Issue 70: November/December 2008
by Tim Madigan
Faith, science and free speech in the UK • ‘Memory eraser’ experiments • Enlightenment thinkers go online — News reports by Sue Roberts
David Suits fearlessly pursues a materialistic life of simple pleasures.
David White contemplates a life of sex and sermons.
Alfred Geier says it’s not about the state of the state.
Toni Vogel Carey argues that perfection is over-rated.
James Moran considers the archetypal American antedeluvian’s criticism of someone else’s technological paradise.
Debra Trione encourages American leaders to make their visions of utopia real.
Dan Dennett continues to philosophically reflect on his philosophical life. This third and final episode covers 2003 to the present.
Ian Dearden may or may not…
Sam Morris scatters solstice scepticism over the stories of the saint with the supersonic sleigh.
Lawrence Crocker asks when it’s right to do the Chateau shuffle.
Filiz Peach reports from the World Congress in Seoul, 30th July – 5th August 2008.
The following answers to this essential piece of philosophical gossip each win a signed copy of The Kingdom of Infinite Space by Raymond Tallis. In the best philosophical tradition, nobody got more than one unequivocal vote, so nobody is unequivocally the best.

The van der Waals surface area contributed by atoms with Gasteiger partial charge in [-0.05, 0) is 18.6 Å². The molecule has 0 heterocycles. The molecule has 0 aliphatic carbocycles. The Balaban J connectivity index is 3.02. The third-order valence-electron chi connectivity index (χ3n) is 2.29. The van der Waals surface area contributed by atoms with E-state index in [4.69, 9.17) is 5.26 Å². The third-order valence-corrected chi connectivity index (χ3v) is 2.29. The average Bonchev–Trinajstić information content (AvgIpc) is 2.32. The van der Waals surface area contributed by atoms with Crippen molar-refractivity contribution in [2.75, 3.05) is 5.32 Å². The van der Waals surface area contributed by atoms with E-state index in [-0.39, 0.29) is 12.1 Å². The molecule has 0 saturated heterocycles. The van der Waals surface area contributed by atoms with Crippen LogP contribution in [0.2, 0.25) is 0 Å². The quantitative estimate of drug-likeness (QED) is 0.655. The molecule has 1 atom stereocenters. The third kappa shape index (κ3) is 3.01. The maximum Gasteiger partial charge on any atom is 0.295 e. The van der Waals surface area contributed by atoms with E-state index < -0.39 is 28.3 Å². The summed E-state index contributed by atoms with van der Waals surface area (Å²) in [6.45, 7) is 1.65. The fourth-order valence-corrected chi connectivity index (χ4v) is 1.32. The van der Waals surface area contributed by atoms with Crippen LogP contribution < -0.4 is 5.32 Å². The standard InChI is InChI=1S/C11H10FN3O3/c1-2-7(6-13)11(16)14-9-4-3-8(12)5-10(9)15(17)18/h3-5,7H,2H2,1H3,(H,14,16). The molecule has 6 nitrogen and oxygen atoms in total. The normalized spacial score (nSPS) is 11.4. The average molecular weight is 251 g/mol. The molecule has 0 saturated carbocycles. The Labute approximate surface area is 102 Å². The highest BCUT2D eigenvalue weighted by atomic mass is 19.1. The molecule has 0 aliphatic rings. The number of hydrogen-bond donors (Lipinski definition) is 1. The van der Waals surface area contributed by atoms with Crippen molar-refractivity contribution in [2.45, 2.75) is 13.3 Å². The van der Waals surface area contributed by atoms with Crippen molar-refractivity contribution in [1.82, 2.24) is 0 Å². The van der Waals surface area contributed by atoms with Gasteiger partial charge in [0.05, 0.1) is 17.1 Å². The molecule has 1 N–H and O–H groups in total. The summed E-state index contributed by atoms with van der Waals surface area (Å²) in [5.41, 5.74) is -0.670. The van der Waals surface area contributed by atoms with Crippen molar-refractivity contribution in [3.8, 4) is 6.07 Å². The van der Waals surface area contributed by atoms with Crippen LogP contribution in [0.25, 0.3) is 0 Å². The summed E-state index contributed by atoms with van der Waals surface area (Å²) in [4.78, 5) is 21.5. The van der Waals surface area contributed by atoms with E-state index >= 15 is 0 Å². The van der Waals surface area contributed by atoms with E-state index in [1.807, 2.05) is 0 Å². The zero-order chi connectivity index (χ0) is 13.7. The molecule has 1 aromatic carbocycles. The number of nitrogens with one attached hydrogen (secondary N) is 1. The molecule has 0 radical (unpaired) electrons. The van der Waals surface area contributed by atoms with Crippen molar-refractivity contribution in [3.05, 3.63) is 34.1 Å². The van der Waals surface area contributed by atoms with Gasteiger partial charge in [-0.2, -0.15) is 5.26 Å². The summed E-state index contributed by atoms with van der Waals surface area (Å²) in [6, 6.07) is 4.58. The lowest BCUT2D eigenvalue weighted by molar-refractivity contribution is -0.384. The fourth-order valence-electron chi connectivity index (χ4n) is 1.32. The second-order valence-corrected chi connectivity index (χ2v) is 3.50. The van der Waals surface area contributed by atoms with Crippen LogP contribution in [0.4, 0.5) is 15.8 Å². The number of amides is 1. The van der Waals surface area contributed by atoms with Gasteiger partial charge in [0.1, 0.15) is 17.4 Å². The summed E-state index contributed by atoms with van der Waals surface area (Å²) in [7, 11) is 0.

Our twenty-fourth mighty mental maze meticulously meditated by Deiradiotes.
Transcendental in Trentham • No Problem? • Infantile Art • Improbably Philosophy • Thoughts On Dennett • Further Shots At Freedom • The Music of Understanding
Having traveled from the turn of the Fourth Century B.C. to the turn of the Twenty-First Century A.D., Socrates has eagerly signed on as a Philosophy Now columnist so that he may continue to carry out his divinely-inspired dialogic mission.
by Joel Marks
Our philosophical science correspondent Massimo Pigliucci compares their values.
Raymond Tallis shows that the gesture is not so obvious.
Nick DiChario envisions a not-so-rosy future courtesy of Kurt Vonnegut.
Vince Luizzi gets a new focus on pain from Abraham Olivier.
Roger Caldwell responds to an analysis of Nietzsche’s morality.
Mark Frankel examines Quaker perspectives on human rights.
Our film columnist Thomas Wartenberg talks about television for a change, as he stares down a cable at The Wire.
Shanta Acharya feels gentle intimations.